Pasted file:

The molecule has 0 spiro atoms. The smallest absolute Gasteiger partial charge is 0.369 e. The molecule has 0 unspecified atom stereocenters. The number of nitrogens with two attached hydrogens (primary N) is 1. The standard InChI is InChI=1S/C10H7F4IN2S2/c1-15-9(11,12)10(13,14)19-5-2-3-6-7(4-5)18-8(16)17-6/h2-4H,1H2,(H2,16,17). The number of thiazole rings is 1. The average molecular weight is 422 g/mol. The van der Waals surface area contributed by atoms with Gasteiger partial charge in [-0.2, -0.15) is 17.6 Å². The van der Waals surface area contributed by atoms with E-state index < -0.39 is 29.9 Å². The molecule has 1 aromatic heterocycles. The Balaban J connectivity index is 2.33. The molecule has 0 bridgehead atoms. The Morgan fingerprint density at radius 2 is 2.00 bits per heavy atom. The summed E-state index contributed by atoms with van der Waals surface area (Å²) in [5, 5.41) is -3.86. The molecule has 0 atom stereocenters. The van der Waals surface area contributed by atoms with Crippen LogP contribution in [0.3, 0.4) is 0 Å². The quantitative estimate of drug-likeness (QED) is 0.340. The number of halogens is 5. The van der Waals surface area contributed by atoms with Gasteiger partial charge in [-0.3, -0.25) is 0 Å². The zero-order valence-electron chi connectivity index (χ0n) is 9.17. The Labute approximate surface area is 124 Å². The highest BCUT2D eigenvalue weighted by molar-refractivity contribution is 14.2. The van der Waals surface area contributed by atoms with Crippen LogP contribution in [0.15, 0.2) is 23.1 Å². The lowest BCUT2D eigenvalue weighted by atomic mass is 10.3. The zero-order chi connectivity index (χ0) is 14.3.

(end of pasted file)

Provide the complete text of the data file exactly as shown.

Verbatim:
The molecule has 0 spiro atoms. The smallest absolute Gasteiger partial charge is 0.369 e. The molecule has 0 unspecified atom stereocenters. The number of nitrogens with two attached hydrogens (primary N) is 1. The standard InChI is InChI=1S/C10H7F4IN2S2/c1-15-9(11,12)10(13,14)19-5-2-3-6-7(4-5)18-8(16)17-6/h2-4H,1H2,(H2,16,17). The number of thiazole rings is 1. The average molecular weight is 422 g/mol. The van der Waals surface area contributed by atoms with Gasteiger partial charge in [-0.2, -0.15) is 17.6 Å². The van der Waals surface area contributed by atoms with E-state index < -0.39 is 29.9 Å². The molecule has 1 aromatic heterocycles. The Balaban J connectivity index is 2.33. The molecule has 0 bridgehead atoms. The Morgan fingerprint density at radius 2 is 2.00 bits per heavy atom. The summed E-state index contributed by atoms with van der Waals surface area (Å²) in [5, 5.41) is -3.86. The molecule has 0 atom stereocenters. The van der Waals surface area contributed by atoms with Crippen LogP contribution in [0.3, 0.4) is 0 Å². The quantitative estimate of drug-likeness (QED) is 0.340. The number of halogens is 5. The van der Waals surface area contributed by atoms with Gasteiger partial charge in [-0.3, -0.25) is 0 Å². The zero-order valence-electron chi connectivity index (χ0n) is 9.17. The Labute approximate surface area is 124 Å². The highest BCUT2D eigenvalue weighted by molar-refractivity contribution is 14.2. The van der Waals surface area contributed by atoms with Crippen LogP contribution in [0.15, 0.2) is 23.1 Å². The lowest BCUT2D eigenvalue weighted by atomic mass is 10.3. The zero-order chi connectivity index (χ0) is 14.3.